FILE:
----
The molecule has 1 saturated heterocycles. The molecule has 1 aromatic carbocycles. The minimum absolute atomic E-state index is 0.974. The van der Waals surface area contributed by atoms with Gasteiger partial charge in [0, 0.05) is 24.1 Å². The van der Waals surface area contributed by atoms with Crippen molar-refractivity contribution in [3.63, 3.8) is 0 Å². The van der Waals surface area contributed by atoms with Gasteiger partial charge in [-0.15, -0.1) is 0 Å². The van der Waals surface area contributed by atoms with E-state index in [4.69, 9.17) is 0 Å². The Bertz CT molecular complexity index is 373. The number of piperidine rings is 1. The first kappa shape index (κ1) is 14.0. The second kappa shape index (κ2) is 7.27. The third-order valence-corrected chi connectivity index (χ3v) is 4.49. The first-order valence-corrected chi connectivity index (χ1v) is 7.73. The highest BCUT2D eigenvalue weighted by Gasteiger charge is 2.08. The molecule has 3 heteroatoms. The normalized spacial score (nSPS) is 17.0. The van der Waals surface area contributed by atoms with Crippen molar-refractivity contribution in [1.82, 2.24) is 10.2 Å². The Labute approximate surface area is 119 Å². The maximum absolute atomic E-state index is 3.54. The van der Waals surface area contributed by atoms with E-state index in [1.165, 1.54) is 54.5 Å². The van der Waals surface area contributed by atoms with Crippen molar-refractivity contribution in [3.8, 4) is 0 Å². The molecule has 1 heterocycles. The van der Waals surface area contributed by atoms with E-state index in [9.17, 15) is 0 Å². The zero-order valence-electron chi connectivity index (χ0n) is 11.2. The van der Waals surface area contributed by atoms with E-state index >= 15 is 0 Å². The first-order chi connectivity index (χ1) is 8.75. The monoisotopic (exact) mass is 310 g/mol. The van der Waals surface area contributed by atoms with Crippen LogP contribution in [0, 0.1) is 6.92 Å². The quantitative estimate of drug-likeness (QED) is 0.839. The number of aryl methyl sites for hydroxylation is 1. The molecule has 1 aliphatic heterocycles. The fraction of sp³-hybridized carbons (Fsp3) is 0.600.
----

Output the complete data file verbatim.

The molecule has 1 saturated heterocycles. The molecule has 1 aromatic carbocycles. The minimum absolute atomic E-state index is 0.974. The van der Waals surface area contributed by atoms with Gasteiger partial charge in [0, 0.05) is 24.1 Å². The van der Waals surface area contributed by atoms with Crippen molar-refractivity contribution in [3.63, 3.8) is 0 Å². The van der Waals surface area contributed by atoms with Gasteiger partial charge in [-0.15, -0.1) is 0 Å². The van der Waals surface area contributed by atoms with E-state index in [4.69, 9.17) is 0 Å². The Bertz CT molecular complexity index is 373. The number of piperidine rings is 1. The first kappa shape index (κ1) is 14.0. The second kappa shape index (κ2) is 7.27. The third-order valence-corrected chi connectivity index (χ3v) is 4.49. The first-order valence-corrected chi connectivity index (χ1v) is 7.73. The highest BCUT2D eigenvalue weighted by Gasteiger charge is 2.08. The molecule has 3 heteroatoms. The normalized spacial score (nSPS) is 17.0. The van der Waals surface area contributed by atoms with Crippen molar-refractivity contribution in [1.82, 2.24) is 10.2 Å². The Labute approximate surface area is 119 Å². The maximum absolute atomic E-state index is 3.54. The van der Waals surface area contributed by atoms with E-state index in [1.165, 1.54) is 54.5 Å². The van der Waals surface area contributed by atoms with Crippen molar-refractivity contribution in [3.8, 4) is 0 Å². The molecule has 1 heterocycles. The van der Waals surface area contributed by atoms with E-state index in [9.17, 15) is 0 Å². The zero-order valence-electron chi connectivity index (χ0n) is 11.2. The van der Waals surface area contributed by atoms with E-state index >= 15 is 0 Å². The first-order chi connectivity index (χ1) is 8.75. The monoisotopic (exact) mass is 310 g/mol. The van der Waals surface area contributed by atoms with Crippen LogP contribution in [0, 0.1) is 6.92 Å². The quantitative estimate of drug-likeness (QED) is 0.839. The number of aryl methyl sites for hydroxylation is 1. The molecule has 1 aliphatic heterocycles. The fraction of sp³-hybridized carbons (Fsp3) is 0.600.